Today I read an analysis by Stratfor, whose opinion I respect tremendously. Stratfor says we must focus on the political realities, not the economy. Using this strategy, Stratfor had been correct in predicting many things Wall Street, the Treasury, the Fed, and economists around the world have missed. Stratfor says we will have an ugly, painful recession, but the “fall of the housing markets will be trumped by the size of the American economy.” They see the core problem as the fall of the housing markets and approach problem resolution from that perspective.

Friday, October 31, 2008

Immodest Proposals

Congress is actively debating solutions to shoring up Social Security, while at the same time juggling solutions to the frozen credit markets and Wall Street’s adventurous experiments with leveraged liquidity. Among several presented solutions is a bold proposal for a short-term fix that would significantly alter the American public’s savings structure, and that lays out a radically different strategy of Promoting the General Welfare.

Here is how James Pethokoukis writing for US News described it:

“House Democrats recently invited Teresa Ghilarducci, a professor at the New School of Social Research, to testify before a subcommittee on her idea to eliminate the preferential tax treatment of the popular retirement plans. In place of 401(k) plans, she would have workers transfer their dough into government-created "guaranteed retirement accounts" for every worker. The government would deposit $600 (inflation indexed) every year into the GRAs. Each worker would also have to save 5 percent of pay into the accounts, to which the government would pay a measly 3 percent return. Rep. Jim McDermott, a Democrat from Washington and chairman of the House Ways and Means Committee's Subcommittee on Income Security and Family Support, said that since "the savings rate isn't going up for the investment of $80 billion [in 401(k) tax breaks], we have to start to think about whether or not we want to continue to invest that $80 billion for a policy that's not generating what we now say it should.”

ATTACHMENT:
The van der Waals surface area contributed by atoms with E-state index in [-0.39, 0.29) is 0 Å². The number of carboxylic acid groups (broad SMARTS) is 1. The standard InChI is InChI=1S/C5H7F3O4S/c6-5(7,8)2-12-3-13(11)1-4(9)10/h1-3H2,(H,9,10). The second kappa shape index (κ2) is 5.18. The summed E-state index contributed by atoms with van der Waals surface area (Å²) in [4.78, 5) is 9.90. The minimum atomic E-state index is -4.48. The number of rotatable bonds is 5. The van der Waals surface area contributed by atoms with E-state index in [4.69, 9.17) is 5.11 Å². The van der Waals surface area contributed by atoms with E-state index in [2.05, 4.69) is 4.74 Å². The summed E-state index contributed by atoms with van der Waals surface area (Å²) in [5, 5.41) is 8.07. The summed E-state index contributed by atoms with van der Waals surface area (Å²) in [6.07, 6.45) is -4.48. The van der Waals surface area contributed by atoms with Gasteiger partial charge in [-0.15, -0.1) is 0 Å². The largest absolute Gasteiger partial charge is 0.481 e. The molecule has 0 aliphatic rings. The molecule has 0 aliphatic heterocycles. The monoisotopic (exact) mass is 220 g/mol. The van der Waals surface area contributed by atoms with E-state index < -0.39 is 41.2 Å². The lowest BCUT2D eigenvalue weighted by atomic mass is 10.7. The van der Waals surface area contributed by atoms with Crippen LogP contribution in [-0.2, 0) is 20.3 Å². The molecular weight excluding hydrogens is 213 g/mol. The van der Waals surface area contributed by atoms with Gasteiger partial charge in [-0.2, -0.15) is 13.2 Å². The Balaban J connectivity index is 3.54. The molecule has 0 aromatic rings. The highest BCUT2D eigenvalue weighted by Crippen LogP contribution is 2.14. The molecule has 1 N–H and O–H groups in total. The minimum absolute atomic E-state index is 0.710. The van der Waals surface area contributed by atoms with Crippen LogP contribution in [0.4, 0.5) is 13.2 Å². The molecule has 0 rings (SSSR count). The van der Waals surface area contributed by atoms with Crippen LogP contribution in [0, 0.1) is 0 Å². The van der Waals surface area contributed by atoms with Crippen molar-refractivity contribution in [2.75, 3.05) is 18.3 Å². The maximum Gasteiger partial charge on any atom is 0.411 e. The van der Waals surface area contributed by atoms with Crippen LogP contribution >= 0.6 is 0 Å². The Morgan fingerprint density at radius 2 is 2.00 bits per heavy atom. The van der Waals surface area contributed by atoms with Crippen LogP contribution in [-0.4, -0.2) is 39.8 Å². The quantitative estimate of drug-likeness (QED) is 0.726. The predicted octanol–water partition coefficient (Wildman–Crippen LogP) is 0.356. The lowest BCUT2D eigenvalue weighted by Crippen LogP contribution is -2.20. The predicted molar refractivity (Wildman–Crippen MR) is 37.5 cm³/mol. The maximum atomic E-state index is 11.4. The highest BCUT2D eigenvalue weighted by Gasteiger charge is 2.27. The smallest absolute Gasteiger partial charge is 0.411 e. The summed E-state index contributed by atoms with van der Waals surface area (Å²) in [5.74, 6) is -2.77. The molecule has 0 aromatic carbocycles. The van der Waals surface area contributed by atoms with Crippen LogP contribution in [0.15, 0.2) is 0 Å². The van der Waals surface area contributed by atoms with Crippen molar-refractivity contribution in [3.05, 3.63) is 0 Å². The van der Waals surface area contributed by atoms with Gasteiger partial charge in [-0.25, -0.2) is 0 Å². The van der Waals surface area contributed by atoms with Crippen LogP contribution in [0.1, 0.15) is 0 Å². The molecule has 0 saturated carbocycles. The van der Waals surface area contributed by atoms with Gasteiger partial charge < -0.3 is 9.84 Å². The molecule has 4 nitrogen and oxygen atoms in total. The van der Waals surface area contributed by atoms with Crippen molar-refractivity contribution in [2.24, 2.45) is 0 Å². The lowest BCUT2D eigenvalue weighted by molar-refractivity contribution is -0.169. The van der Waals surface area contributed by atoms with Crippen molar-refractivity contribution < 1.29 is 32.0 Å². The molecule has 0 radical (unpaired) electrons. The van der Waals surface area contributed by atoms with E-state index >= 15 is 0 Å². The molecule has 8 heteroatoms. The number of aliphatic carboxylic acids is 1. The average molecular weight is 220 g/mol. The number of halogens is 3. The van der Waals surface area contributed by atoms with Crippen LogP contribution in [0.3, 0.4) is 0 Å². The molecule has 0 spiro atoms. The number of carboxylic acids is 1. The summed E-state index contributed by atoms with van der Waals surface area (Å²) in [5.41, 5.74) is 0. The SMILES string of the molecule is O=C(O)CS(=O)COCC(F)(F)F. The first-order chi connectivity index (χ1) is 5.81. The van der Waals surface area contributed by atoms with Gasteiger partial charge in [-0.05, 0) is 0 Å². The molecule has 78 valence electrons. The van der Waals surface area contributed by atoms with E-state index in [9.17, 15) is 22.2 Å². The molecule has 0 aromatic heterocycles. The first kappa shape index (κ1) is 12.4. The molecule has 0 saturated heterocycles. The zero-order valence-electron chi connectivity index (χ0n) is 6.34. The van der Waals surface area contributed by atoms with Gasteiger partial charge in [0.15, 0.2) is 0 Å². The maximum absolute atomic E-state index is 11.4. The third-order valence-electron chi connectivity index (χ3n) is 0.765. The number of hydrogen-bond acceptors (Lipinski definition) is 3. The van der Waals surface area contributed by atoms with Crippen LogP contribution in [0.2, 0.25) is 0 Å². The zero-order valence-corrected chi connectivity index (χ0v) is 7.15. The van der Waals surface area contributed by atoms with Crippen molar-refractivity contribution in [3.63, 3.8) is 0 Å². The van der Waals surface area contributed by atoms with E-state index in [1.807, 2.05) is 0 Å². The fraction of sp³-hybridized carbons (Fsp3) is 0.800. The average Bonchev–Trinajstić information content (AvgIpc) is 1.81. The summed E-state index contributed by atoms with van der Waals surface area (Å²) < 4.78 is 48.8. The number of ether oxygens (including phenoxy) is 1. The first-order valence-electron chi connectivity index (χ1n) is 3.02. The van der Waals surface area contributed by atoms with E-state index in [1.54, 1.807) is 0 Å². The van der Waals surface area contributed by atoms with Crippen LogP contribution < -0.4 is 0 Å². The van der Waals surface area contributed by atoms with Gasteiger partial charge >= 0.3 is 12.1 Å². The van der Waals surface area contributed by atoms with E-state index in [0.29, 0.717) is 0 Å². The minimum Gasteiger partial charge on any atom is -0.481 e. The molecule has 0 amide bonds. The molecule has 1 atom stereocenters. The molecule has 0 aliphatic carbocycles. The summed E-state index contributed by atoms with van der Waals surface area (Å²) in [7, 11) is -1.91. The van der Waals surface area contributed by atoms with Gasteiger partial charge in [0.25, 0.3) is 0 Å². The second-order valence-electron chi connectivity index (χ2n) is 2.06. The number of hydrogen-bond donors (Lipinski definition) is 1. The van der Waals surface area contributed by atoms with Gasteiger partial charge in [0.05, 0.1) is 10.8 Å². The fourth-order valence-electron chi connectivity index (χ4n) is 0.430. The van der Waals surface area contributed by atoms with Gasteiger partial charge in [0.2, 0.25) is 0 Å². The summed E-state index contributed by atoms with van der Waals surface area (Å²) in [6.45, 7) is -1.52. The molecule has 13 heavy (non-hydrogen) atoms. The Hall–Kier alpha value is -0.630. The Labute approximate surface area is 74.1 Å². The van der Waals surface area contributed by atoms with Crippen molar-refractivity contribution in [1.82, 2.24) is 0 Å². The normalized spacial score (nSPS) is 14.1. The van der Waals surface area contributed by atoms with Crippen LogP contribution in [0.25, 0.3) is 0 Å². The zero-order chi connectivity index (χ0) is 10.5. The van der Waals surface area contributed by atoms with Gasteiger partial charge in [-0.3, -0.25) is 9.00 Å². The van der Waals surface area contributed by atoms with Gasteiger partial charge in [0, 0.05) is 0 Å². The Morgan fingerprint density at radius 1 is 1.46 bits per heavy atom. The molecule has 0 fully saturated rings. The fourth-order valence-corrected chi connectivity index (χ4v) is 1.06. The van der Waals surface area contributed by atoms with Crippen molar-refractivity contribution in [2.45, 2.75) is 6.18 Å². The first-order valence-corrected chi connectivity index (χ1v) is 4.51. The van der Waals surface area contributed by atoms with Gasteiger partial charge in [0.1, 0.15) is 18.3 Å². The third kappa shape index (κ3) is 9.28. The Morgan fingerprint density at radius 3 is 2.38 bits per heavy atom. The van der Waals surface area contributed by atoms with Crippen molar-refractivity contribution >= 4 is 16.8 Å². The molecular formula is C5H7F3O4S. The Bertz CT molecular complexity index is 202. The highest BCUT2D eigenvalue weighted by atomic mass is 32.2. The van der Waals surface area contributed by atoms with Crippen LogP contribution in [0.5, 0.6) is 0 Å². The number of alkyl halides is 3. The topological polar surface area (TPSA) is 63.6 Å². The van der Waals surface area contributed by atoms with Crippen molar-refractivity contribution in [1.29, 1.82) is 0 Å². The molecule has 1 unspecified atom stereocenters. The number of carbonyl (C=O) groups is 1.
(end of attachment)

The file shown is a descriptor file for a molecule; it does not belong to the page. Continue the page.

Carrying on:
A mild argument to this strange and frightening proposal is that this was only one of several solutions floated about in the House of Representatives. But what cannot be discounted is the fact that it was taken seriously by at least one Democrat representative, Jim McDermott, who seems to be convinced that a government “investment” of $80 billion is not an effective policy towards increasing the savings rate of the American people. So convinced, despite referencing rate figures that flatly discount the accumulative growth of those same tax-deferred savings.

And here is a summary of the recent testimony Ms. Ghilarducci gave before the House Committee on Education and Labor.

“On Oct. 7, they heard testimony from Teresa Ghilarducci, an economics professor from The New School for Social Research in New York. She proposed a radical, short-term fix, where 401(k) plans would be turned over to a guaranteed retirement account composed of government bonds earning a 3 percent annual return, adjusted for inflation.

When workers begin collecting Social Security, the account would pay them an inflation-adjusted annuity, based on the accumulated funds. For example, a 55-year-old worker with $50,000 in a 401(k) account in August would swap out the $50,000 for a guarantee of $500 per month in retirement.”

And what about a long-term solution?

“Ghilarducci proposed the creation of universal guaranteed retirement accounts in which the federal government invests $600 for every worker. Workers would put 5 percent of their pay in and the account would earn a guaranteed 3 percent rate of return, plus inflation. The cost of this plan would be offset by doing away with most tax breaks currently offered on 401(k) accounts, so the government wouldn't have to pay any more than it does now. The accounts would be safer and guarantee all workers an income during retirement.”

One can only assume that for this solution to work, if backed by the public, it would necessitate the complete removal of the 401(k) stipulation in the tax code, eliminating the most common vehicle for the accumulation of private savings and wealth, and essentially replacing it with a mandated “universal” retirement tax. All this on top of income tax, and Social Security. And you can bet your (literally) bottom dollar that there would be no survivorship to these accounts, nor liquidity access, nor any other freedom of asset management, despite being required to fund them with 5% of your hard-earned wages.

That’s socialism. But it’s all okay because “the government wouldn’t have to pay any more than it does now.” Did everyone get that? By not taxing a portion of a person’s income that is set aside for future, private capital, as is the current 401(k) system, the government is consequently unable to spend it, which according to the government translates to paying us. So I guess it’s all a matter of what kind of socialism we prefer.